“Oh yes,” she said, casually. “There is a ghost. She has very long hair, down to the ground. She’s 1000 years old.” 

There is a box of incense outside the front door. I take a stick, light it off the stove, and hold it, sitting outside in the night, chatting with the landlady. We learn that we are both into Buddhism, and have been on similar journeys.

She writes, “It seems I have been waiting for you to come and stay at my place.”

We say goodnight, and as I stick the still-burning incense into a potted plant, I spot a bright light which appears be hovering outside the kitchen window. It zooms off. Another one follows. Fireflies? They’re far brighter than any I’ve ever seen – like miniature flying glowsticks compared to the little guys back home. I stand at the edge of the patio, craning my neck, listening to the sound of the river in the ravine. There is splattering of stars, so much brighter in the darkness of the countryside. The pigs next door make opinionated pig sounds. A dog howls in the distance.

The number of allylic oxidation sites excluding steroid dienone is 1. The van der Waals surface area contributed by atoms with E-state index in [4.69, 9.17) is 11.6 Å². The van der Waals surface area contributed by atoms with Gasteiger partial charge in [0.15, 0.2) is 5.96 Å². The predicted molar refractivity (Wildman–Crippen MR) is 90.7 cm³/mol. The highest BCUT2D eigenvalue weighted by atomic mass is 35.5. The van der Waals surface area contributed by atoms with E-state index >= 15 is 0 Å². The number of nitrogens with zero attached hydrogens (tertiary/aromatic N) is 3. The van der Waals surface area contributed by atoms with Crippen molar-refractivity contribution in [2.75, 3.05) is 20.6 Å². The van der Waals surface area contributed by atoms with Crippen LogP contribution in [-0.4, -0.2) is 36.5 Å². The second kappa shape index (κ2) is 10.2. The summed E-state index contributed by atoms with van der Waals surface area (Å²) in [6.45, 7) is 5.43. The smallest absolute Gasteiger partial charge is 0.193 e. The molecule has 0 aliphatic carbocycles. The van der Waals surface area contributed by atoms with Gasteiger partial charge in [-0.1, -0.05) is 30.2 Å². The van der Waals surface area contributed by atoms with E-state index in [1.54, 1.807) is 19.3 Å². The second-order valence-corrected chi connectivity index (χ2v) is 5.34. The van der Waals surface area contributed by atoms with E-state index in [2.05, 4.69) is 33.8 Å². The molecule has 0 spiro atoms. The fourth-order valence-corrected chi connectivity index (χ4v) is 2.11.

I'd planned to come to Ubud for a week. I will end up staying for three – not for any of the Disneyland stuff, but because of this place, the freedom this solitude will offer, and the people I will meet. My landlady will introduce me to her friend - a shaman - who will take me to a ceremony in a village. There, I will watch a medicine woman channel spirits, in attendance of women, men and children, to whom this is just part of everyday life. Another healer will poke me on the bottoms of my feet, releasing such emotional agony that I will howl in pain. Both he and the shaman will hone in on the sensitivity thing, and encourage me to stop trying to stomp it down, and even to bring it into my daily life. “It will not be an easy journey,” the shaman will say. “But it will be so worth it.”

Oh, and she’ll tell me one other thing. That in Indonesia, spiders signify a crossroads in life: a place where you must be the master of your own fate.

But that night, I know none of this. I just know that there’s still no sign of the spider, and it's getting late. After weeks of sleeping badly, I’m exhausted. I take a deep breath, go back inside, and crawl into bed, certain I’m going to be awake all night.

The next time I open my eyes, it’s morning.